Commentaries

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Turning point in jobs?

Sure they’re still cutting jobs, by nonfarm payrolls are shrinking at slower pace, down only 247K in July, and the unemployment rate actually fell to 9.4% from 9.5%. With other data showing a tentative turning point in housing and manufacturing moving toward expansion, this is starting to feel like the real deal.

Sure July is only one month, but the Treasury market isn’t waiting. The 10-year benchmark is down nearly a point to yield 3.88%, bringing the big 4.0% threshold back into focus. Question now will be whether investors start fearing a rise in yields will quash the economic growth.

Just another record amount of Treasurys

I’m just getting a chance to look at the Treasury’s quarterly refunding announcement now, and no surprise here. It’s a record amount at $75 billion that will start to hit the market next week. All the details are here. Its decision to increase TIPs issuance also comes as no surprise after the Wall Street Journal flagged it here.

Given the gains in the Treasury market today on weaker-than-expected data on the service sector, it doesn’t look like the mountain of the supply, with much more to come, is weighing too heavily on the Treasury market. But like many things in the financial markets, it won’t matter until suddenly it does. Improving economic conditions will allow bond investors to narrow their focus back on the supply, but given today’s data, which also included a 371K decline in private sector jobs, and the looming monthly employment report from the BLS on Friday, fears about the economy still rule.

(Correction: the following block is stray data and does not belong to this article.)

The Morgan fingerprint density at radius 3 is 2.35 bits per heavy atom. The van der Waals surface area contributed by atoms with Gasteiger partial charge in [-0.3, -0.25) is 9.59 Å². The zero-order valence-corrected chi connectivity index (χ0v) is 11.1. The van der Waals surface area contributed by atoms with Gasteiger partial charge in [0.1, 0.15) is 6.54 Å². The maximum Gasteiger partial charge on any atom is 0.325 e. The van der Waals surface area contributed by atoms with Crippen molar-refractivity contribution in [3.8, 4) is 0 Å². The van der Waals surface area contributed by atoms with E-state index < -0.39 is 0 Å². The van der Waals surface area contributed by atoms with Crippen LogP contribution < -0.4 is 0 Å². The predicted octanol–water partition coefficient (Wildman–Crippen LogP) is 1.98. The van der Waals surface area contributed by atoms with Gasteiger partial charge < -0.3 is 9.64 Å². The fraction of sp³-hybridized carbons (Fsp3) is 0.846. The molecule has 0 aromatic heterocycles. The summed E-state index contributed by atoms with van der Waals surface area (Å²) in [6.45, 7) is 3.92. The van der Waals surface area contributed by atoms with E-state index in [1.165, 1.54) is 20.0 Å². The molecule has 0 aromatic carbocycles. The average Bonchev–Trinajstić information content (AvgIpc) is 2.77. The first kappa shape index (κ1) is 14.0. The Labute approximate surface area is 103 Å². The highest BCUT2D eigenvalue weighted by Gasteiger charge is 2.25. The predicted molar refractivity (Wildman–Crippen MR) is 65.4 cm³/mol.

Running short on ammunition at the Fed?

Barring another serious economic stumble, it seems that the Fed is not going to offer much more credit easing than already planned. The minutes of the June meeting of the FOMC suggested a solid resistance to stepping up purchases of either mortgage backed securities or Treasury bonds.

On Treasuries, the committee argued that a small increase in Treasury purchases would do little to push down rates. Meanwhile a large increase could heighten fears that the Fed intended to monetize the government’s debt.

Markets knocking the stuffing out of the optimists

Treasurys are up after a stellar auction of $19 billion reopened 10-year notes, stocks are floundering as investors worry about the economy and earnings season. More and more it feels like the pessimists have decisively turned the tide.

David Gaffen over at the Reuters Global Investing blog, sums it up best:

Earnings are expected to fall about 36% once again, and investors in recent weeks have finally cottoned to the idea that vaulting over low bars really isn’t much to get optimistic about. If the market is truly going to turn higher, it will depend on the quality of earnings, and there, some aren’t so optimistic. Mike Lewitt, president of Harch Capital Management, said, “I don’t think there’s a lot of revenue growth, just shrinkage – basically everybody is shrinking across the board and that’s what we’re seeing.”

Global market cross-currents, Fed in focus

With the big event for the week – the outcome of the Federal Reserve’s Federal Open Market Committee – not due until Wednesday, global markets are left to focus on number of cross currents that are weighing on the stocks and oil and bolstering government bonds and the dollar.